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Neglect of dog results in 48 days in jail for Medina man.

State v. Randall Rees, a case we prosecuted for the Medina County SPCA in the Medina Municipal Court. Defendant was convicted of companion animal neglect for failure to provide proper care of Kali, a 10 month old pit bull. Kali suffered from demodex mange and severe itching resulting in the loss of most of her fur. 
 
Rees spent 42 days in jail for this offense. He is on probation for 3 years, and may serve another 48 days in jail if he violates the terms of his probation. Rees is also required to pay $290 restitution to the SPCA.

Medina Ohio Attorneys Animal Cruelty Case

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Eastlake, Ohio residents convicted of animal neglect.

State v. Robert Fatica; State v. Laura Tamura. This is a case we prosecuted in the Willougby Municipal Court for the Lake Humane Society.

Defendants Robert Fatica and Laura Tamura were found guilty of companion animal neglect for keeping 13 cats in their home in Eastlake, Ohio in filthy conditions. The animals were matted, suffering from parasites, severe dermatitis and hair loss.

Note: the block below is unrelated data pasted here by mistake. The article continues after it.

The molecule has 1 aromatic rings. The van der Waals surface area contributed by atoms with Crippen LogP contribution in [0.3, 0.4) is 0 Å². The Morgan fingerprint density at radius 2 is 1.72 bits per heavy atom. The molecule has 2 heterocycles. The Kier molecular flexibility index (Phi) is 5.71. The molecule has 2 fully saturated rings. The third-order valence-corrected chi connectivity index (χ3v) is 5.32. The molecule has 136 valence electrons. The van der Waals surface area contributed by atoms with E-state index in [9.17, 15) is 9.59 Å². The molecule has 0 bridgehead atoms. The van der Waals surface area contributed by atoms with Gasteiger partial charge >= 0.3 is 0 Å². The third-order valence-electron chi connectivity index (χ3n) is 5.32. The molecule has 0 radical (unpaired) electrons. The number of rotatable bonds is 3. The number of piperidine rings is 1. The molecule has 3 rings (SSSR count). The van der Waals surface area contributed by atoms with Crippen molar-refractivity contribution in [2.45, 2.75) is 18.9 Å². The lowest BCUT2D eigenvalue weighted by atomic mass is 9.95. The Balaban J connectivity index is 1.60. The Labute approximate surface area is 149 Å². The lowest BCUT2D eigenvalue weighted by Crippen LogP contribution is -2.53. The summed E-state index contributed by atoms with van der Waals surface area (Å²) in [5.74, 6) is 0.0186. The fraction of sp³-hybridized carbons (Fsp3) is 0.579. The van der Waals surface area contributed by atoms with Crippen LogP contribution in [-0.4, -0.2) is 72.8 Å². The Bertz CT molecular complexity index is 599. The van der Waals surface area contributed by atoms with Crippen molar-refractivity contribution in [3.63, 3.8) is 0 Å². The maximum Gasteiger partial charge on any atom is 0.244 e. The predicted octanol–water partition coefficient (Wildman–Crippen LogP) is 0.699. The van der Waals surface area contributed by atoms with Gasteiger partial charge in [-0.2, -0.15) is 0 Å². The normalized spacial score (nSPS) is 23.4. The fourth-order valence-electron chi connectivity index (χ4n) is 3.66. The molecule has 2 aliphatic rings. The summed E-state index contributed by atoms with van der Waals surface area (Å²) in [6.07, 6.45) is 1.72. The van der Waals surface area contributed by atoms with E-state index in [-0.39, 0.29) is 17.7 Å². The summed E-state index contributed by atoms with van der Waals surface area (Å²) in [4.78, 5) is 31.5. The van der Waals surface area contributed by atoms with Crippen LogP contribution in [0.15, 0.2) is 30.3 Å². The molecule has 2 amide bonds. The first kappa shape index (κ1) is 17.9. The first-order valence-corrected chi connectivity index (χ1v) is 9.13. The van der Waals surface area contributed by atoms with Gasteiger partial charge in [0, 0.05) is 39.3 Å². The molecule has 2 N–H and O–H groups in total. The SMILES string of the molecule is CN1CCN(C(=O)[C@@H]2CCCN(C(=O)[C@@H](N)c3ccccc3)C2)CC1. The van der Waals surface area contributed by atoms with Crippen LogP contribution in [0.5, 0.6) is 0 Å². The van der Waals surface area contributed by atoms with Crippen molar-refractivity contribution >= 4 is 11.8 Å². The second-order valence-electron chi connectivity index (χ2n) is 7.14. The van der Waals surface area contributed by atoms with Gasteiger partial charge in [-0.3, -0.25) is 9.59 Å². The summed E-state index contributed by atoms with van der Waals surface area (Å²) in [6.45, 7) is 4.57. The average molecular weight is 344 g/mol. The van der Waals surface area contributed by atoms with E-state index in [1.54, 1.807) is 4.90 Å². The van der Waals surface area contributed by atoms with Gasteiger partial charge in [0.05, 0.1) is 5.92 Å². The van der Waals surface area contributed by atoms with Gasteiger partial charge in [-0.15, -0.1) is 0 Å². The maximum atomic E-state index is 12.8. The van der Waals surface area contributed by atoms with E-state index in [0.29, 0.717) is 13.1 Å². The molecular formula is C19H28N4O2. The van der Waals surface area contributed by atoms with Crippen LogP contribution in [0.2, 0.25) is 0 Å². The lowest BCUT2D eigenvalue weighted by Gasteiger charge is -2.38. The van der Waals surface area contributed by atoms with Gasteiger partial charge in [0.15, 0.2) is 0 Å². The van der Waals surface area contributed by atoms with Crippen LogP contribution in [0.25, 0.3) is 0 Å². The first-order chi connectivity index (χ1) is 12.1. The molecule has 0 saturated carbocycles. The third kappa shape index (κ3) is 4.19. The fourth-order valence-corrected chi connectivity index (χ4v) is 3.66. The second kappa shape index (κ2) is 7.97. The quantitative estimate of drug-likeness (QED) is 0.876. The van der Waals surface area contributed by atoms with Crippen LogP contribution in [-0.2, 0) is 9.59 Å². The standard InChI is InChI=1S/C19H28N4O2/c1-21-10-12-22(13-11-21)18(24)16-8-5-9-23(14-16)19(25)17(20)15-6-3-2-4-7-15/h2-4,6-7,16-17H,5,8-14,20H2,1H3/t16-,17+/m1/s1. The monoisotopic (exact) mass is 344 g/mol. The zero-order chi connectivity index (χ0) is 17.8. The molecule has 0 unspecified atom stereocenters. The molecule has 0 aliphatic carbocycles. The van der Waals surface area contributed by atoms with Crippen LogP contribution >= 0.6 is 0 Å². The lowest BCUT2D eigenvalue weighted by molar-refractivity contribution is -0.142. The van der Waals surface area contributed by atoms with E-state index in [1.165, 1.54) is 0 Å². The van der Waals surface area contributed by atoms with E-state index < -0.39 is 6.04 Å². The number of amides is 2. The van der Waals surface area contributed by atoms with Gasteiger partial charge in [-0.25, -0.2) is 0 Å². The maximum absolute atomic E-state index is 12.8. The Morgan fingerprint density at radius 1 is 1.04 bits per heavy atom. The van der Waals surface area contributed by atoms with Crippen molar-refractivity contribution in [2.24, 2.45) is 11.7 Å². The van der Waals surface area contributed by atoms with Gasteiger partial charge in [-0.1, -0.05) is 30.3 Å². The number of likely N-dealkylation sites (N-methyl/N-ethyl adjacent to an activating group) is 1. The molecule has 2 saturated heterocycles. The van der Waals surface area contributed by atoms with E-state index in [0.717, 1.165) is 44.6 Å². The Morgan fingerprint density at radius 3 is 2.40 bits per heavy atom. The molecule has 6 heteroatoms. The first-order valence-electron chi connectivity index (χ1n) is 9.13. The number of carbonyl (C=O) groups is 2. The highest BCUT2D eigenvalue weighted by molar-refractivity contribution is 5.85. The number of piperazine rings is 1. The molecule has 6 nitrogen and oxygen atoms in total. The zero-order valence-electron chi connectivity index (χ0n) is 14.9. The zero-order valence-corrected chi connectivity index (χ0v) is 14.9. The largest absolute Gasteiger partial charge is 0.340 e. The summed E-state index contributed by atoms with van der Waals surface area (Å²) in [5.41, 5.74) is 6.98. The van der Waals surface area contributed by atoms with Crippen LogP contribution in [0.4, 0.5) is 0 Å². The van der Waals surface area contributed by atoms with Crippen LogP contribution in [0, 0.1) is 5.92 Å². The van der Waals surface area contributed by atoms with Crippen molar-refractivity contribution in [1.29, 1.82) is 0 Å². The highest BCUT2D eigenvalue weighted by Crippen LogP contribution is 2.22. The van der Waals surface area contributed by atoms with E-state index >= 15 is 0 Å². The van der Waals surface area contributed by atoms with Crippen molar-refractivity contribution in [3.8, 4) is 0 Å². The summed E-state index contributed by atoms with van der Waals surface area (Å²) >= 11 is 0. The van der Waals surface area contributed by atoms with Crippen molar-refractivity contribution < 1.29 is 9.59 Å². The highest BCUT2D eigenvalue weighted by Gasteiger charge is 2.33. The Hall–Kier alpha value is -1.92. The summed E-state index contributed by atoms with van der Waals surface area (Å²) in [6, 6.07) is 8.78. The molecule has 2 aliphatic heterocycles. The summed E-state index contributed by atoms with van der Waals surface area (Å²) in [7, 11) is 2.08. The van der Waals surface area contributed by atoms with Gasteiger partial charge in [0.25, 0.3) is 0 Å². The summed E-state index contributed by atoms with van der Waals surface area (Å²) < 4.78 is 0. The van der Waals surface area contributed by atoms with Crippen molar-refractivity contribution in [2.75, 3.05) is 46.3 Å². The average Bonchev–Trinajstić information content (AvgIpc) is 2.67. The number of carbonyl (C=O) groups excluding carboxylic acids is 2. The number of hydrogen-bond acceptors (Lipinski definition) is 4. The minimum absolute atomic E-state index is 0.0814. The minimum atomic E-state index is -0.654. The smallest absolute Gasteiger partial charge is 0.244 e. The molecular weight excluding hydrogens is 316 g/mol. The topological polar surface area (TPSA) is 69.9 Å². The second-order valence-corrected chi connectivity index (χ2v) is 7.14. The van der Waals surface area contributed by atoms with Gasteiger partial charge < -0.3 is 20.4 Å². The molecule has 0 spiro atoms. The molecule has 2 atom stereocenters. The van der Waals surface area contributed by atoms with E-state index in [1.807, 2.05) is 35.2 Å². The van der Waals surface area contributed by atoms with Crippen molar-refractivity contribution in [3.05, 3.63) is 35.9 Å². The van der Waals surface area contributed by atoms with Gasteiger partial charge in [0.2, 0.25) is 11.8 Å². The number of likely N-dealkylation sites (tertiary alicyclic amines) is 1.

Fatica is not permitted to possess animals of any kind for 3 years; Tamura for 2 years. Both are subject to random inspections. They must pay a fine, court costs and $1,825 each in restitution to the Humane Society to repay them for the costs of rehabilitating the animals. Each one faces up to 90 days in jail if they fail to comply with the terms of probation.

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Dog neglect conviction in Wadsworth, Ohio

State v. Lisa Laux, a case we prosecuted in the Wadsworth Municipal Court for the Medina County SPCA:

Laux was convicted of companion animal neglect for allowing her 10 year old shitzu to become severely matted, especially around its eyes, with untreated eye infections which caused the animal to become blind. The dog was humanely euthanized at the veterinarian’s recommendation. This photo was taken after the mats were shaved away.

Laux was sentenced by Acting Judge David Jack to 30 days jail, suspended contingent upon successful completion of 1 year probation. During probation, Laux cannot own or possess animals, and is subject to random inspections by the SPCA or probation. She was fined $100 plus costs, and must pay $250 to the SPCA as restitution. Laux was distraught, and pledged that she will never own animals again.